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Title: British Colonists and Imperial Interests in Lower Canada 1820 to 1841.
Author: Goldring, P.
Awarding Body: Queen Mary, University of London
Current Institution: Queen Mary, University of London
Date of Award: 1978
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Lower Canada occupied a strategic position in Britain's policies for the defence, trade and settlement of British North America. The smooth development of these three interests was threatened by the autonomist ambitions of the colony's French-speaking (Canadien) leaders. Between 1820 and 1841 British policy had to cope with the collapse of traditional canadien elites as reliable supporters of imperial interests, the persistent hostility of the new canadien leadership towards commerce and immigration, and the increased restlessness of the growing minority of Englishspeaking colonists. During the 1820s, the Governor alienated the bureaucracy, the traditional social leaders of French Canada, and the elected Assembly by his encouragement of diverse efforts to anglicize the colony's administration, institutions and civil law. The political divisions of the British colonists encouraged the Canadiens to seek greater autonomy for tie colony, tb and British policy after 1828 favoured concession e the Canadiens as the best way to smooth out political obstacles to social and economic change. But increased immigration alarmed the Canadiens, created a larger and more complex British community in the colony, and made the imperial government more anxious to conciliate the British than the French colonists after a few of the latter revolted in 1837-38. Economic and demographic pressures were important but the debate over political legitimacy was a major element too. Belief in prescriptive legitimacy faded during the 1820s; the growth of liberal attitudes in the British part of the population brought impatience towards the colony's antiquated civil law and hastened the creation of suitable conditions for the growth of a modern commercial state. Britain imposed a new constitution giving greater powers to the fast-growing colony of Upper Canada and to the British merchants and settlers of Lower CanadaThis thesis grew out of a belief that the study of Lower Canada before 1841 could profit from further scrutiny of the imperial context in which Canadian society evolved, and that the devolution of the formal Empire can be better understood through studies of groups in the colonies who resisted decentralization. The thesis traces political movements among English-speaking colonists in Lower Canada during two of the three decades before the granting of responsible government, in an effort to explain why colonial autonomy was a socially divisive issue, yet self-government soon began to work with the active co-operation of a majority of both the ethnic communities into which the colony was divided. To write the story of the "losers" in a long-dead historical controversy is to risk criticism for espousing a lost and perhaps disreputable cause. Much that was said and done by the advocates of British hegemony in the valley of the St. Lawrence before 1841 strikes the modern reader as strange and disagreeable. In this study, such attitudes are frequently quoted or paraphrased at length. This has been done in no spirit of retrospective partisanship, but because the British of Lower Canada spoke and acted out of conviction as well as self-interest; and because their attitudes were not illogical or extradordinary in terms of contemporary ideas and experiences in the English-speaking world. This is not a work of advocacy, but chiefly a study of attitudes and the contexts in which they evolved. Most of the terms used in this study were current in Lower Canada or in Britain before 1841. "Can'adiens" were French-speaking natives of the colony who had at least one ne-es6ar t- born there before 1759; "Britons" or "Britishcolonists" were terms loosely applied to English-speaking colonists of all other origins, including those born in the United States and Canada itself. The terms "tories" and "reformers" have been used sparingly; until about 1834 they were widely used in the colony to refer respectively to supporters and opponents of the colonial executive. "Patriotes" after 1826 were advocates of colonial autonomy and of the deliberate preservation of the French language and civil law of Lower Canada. "Bureaucrats", a term of even greater abuse then than now, were colonists of any origin who held executive or judicial office, or had profited conspicuously from advocating the executive's prerogatives rather than the claims of the elected Assembly. An MPP is a member of the Provincial Parliament, as it was called by most contemporaries. The writer has profited greatly from the advice and encouragement of the supervisor of this thesis, Professor Glyndwr Williams, and in general from discussions in the Seminar in British Imperial History at the Institute of Historical Research between 1973 and 1976. Acknowledgement must also be made to the helpful staff of the Institute, and to the staffs of more archives and repositories than there is room here to mention; they are listed in the bibliography. Particular mention is due to the Public Record Office in London, the Scottish Record Office in Edinburgh, and the Public Archives of Canada in Ottawa. A doctoral fellowship from the Canada Council made this work possible; additional valuable assistance was received through educational leave and-allowances from Parks Canada, Department of Indian and Northern Affairs. This financial assistance, and helpful advice from many quarters, is gratefully acknowledged.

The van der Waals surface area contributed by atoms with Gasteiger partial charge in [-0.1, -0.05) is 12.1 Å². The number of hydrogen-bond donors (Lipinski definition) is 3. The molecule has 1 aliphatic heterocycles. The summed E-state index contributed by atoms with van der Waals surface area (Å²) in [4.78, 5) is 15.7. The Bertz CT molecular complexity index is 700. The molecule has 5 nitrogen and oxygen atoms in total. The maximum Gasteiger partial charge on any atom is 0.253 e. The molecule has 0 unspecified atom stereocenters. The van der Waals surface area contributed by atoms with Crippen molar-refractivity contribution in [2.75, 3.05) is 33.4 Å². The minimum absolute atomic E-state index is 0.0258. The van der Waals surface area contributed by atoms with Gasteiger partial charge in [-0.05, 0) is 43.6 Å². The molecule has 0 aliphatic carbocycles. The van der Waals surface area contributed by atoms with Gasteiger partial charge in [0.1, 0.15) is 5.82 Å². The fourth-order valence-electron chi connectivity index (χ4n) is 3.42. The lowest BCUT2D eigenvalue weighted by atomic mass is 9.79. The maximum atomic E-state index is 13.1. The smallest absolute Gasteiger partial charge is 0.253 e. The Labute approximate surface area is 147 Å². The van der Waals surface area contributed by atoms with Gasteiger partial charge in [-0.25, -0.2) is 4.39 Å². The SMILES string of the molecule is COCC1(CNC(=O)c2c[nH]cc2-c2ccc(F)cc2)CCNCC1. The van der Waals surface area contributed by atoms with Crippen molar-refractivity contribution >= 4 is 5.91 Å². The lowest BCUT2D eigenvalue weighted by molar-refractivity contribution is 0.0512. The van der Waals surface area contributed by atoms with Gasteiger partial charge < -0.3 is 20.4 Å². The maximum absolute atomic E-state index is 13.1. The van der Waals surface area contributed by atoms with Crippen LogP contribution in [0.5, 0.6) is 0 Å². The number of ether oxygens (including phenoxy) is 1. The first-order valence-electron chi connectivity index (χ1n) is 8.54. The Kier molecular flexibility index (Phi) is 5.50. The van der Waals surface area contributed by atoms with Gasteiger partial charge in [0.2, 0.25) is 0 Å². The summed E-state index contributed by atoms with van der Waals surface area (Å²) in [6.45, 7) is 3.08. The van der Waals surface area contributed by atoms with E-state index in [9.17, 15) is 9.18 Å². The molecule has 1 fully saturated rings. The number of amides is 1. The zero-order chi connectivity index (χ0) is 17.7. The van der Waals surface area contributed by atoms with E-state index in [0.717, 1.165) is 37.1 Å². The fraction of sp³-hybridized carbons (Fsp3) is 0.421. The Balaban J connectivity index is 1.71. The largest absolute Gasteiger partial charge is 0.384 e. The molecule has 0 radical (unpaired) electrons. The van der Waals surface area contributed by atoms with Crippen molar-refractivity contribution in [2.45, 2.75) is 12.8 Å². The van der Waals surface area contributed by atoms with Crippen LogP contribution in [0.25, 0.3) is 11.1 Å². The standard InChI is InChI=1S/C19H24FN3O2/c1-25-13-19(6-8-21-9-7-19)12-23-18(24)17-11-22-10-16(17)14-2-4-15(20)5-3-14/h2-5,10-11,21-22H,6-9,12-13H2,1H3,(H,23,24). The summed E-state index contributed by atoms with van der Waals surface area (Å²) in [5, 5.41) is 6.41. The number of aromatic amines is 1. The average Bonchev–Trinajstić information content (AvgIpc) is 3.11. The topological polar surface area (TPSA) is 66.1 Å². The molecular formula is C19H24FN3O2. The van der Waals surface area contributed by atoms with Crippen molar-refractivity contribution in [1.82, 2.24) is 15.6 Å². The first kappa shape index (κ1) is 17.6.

Supervisor: Not available Sponsor: Not available
Qualification Name: Thesis (Ph.D.) Qualification Level: Doctoral
EThOS ID:  DOI: Not available